I contrasted Brooks' discussion of Day in this chapter with Kittlestrom's discussion of Jane Addams and her relationship with Hull House in The Religion of Democracy. In my blogpost on that chapter, I wrote about Addams's encounter with Tolstoy and how she ultimately rejected his ethical purity for a pragmatism she thought was more likely to solve problems. These days I tend in the Addams direction.
Finally. In this chapter I began to feel the constraints of Brooks' presentation and further admiration for Kittelstrom's figures. Brooks has yet to explore any figure who advocated for personal liberation. All of his characters are dominated by restraint. I know that is one of the themes of the book, but it's beginning to feel a little stifling. Consider the discussion of Thomas Davidson in Kittelstrom. In contrast to the submission of Day is this idea: " to grow their moral agency through nonconformity, resisting conventional authority and traditional standards and fixed ideas in several ways: by cultivating their individual understandings as active forces capable of shaping practice; by accepting uncertainty and partial truths as inevitable features of an unfinished, infinite, pluralistic universe."
Again, my coming out experience has emphasized the important of authenticity, liberation, and self-expression. Maybe a book on the important virtues from the queer perspective?
And, here was my last post in this particular series, on the virtue of moderation as expressed by Dwight Eisenhower.
Ida Stover Eisenhower was "strict in her faith but fun-loving and humane in practice" raising her boys on the difficult Kansas plains in "a harsh environment covered by a thick code of respectability and propriety." David Brooks writes in The Road to Character that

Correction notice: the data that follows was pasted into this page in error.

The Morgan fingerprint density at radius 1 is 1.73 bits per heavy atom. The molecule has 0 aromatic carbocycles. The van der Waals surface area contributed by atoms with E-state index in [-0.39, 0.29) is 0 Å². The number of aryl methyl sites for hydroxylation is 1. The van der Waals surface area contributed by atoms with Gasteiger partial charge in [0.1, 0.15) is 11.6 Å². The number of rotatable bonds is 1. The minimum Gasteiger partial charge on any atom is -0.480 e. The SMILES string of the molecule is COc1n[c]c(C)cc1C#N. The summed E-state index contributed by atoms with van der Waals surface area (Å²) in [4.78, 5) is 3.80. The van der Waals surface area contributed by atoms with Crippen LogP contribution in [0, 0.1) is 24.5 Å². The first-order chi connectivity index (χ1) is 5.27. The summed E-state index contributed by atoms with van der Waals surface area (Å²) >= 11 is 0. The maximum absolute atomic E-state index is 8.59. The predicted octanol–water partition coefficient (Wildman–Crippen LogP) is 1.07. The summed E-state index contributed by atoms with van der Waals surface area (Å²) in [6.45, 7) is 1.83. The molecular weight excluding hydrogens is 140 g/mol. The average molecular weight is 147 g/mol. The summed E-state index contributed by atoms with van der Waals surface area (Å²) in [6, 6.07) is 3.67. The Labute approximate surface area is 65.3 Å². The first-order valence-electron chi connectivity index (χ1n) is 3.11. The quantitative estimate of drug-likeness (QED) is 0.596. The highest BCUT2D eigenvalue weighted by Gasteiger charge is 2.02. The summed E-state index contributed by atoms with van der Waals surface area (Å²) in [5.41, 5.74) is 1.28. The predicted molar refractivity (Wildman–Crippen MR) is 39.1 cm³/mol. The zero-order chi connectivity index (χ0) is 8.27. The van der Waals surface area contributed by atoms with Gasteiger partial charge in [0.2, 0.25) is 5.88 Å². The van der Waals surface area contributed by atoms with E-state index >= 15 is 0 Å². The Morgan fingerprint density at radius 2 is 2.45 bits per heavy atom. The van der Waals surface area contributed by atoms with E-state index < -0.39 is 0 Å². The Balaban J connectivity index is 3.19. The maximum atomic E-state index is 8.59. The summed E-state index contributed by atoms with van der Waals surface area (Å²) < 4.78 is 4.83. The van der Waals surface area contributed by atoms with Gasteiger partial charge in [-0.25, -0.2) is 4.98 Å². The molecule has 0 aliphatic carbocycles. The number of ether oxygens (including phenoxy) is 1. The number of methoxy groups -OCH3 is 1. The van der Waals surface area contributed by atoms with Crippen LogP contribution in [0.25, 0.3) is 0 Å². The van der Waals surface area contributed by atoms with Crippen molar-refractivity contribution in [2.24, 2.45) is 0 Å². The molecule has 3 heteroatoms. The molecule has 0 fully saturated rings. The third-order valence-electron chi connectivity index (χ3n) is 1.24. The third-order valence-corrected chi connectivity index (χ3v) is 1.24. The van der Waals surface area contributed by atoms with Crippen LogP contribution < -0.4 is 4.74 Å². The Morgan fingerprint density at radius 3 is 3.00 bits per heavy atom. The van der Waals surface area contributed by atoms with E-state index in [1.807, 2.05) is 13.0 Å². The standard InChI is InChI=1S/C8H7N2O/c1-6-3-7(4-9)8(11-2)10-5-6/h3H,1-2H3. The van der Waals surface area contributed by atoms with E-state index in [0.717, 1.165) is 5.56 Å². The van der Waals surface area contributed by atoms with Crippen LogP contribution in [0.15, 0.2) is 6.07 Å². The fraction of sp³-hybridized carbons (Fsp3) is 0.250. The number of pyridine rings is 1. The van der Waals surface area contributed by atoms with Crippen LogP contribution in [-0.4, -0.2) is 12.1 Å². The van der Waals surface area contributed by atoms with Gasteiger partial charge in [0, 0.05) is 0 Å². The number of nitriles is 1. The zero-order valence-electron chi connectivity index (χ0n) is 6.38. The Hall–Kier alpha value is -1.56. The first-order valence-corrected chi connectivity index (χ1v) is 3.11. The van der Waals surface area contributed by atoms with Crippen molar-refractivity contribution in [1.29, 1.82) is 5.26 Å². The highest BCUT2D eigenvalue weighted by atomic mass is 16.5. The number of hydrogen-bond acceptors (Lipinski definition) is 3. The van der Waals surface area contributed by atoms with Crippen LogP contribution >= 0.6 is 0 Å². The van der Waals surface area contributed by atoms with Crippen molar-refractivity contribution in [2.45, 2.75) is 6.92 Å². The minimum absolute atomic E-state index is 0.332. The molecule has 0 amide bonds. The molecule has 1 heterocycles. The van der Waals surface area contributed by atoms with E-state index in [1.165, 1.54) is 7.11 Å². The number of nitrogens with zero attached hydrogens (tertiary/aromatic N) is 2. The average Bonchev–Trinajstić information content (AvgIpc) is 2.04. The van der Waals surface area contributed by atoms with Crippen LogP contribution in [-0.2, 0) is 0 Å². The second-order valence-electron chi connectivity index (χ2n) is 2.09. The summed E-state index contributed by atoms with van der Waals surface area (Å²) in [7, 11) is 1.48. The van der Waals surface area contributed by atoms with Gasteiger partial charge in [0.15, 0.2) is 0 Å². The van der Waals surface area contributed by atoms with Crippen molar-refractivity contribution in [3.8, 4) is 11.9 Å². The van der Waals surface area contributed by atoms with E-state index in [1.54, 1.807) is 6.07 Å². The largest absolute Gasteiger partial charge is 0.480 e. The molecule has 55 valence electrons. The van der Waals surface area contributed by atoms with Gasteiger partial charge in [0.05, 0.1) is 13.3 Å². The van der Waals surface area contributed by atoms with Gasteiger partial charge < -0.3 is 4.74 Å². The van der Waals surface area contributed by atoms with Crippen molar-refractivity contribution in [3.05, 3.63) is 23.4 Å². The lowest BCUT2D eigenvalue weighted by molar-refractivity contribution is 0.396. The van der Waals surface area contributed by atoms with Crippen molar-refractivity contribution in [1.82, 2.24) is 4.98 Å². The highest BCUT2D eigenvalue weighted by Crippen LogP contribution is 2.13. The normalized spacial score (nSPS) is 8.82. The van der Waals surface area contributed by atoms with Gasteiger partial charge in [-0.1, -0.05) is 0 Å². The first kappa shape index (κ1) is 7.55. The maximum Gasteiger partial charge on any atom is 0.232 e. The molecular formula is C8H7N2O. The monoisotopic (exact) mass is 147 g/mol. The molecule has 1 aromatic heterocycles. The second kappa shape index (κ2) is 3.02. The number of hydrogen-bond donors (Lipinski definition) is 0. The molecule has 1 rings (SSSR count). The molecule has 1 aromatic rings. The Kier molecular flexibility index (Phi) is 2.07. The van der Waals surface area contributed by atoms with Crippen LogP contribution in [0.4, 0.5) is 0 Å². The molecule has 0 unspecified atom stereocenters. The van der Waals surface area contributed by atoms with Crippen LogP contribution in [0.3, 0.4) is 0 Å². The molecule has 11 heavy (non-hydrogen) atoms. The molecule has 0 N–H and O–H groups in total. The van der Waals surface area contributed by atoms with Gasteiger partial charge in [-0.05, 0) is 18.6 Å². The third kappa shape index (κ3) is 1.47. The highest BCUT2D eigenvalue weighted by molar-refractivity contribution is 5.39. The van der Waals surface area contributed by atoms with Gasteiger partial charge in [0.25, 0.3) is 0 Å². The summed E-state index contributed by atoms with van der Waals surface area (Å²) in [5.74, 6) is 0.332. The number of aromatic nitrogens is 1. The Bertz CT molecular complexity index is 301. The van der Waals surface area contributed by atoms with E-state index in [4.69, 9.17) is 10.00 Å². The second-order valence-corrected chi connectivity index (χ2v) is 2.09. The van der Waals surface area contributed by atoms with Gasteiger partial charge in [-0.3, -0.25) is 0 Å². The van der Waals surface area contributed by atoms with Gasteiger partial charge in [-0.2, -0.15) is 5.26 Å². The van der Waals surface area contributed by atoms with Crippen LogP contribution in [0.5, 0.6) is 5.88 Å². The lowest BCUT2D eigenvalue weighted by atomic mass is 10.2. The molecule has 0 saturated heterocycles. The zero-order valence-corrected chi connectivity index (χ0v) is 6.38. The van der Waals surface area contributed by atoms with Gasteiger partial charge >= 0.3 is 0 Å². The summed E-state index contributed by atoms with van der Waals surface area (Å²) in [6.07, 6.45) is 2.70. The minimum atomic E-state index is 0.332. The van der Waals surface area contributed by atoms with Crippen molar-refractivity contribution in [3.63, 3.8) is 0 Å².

The fragility and remorselessness of this life demanded a certain level of discipline. If a single slip could produce disaster, with little in the way of a social safety net to cushion the fall; if death, or drought, or disease, or betrayal could come crushingly at any moment; then character and discipline were paramount requirements. This was the shape of life: an underlying condition of peril, covered by an ethos of self-restraint, reticence, temperance, and self-wariness, all designed to minimize the risks.
And so Ida Eisenhower taught her boys to conquer the worst aspects of themselves. Brooks writes:
That concept--conquering your own soul--was a significant one in the moral ecology in which Eisenhower grew up. It was based on the idea that deep inside we are dual in our nature. We are fallen, but also splendidly endowed. We have a side to our nature that is sinful--selfish, deceiving, and self-deceiving--but we have another side to our nature that is in God's image, that seeks transcendence and virtue. The essential drama of life is the drama to construct character, which is an engraved set of disciplined habits, a settled disposition to do good.
Brooks spends a few pages advocating for the recovery of the concept of sin, which I agree with and have made an important aspect of my ministry. I guffawed when I read this from the pen of David Brooks "Sin is not some demonic thing. It's just our perverse tendency to fuck things up."
He also gives a nice topography of types of sins:
Some sins, such as anger and lust, are like wild beasts. They have to be fought through habits of restraint. Other sins, such as mockery and disrespect, are like stains. They can be expunged only by absolution, by apology, remorse, restitution, and cleansing. Still others, such as stealing, are like a debt. They can be rectified only by repaying what you owe to society. Sins such as adultery, bribery, and betrayal are more like treason than like crime; they damage the social order. Social harmony can be rewoven only by slowly recommitting to relationships and rebuilding trust. The sins of arrogance and pride arise from a perverse desire for status and superiority. The only remedy for them is to humble oneself before others.
Brooks believes that we've lost not only the moral vocabulary but also the "set of moral tools, developed over centuries and handed down from generation to generation" to deal with our sins. I believe that the era of Trump is further eroding this moral order.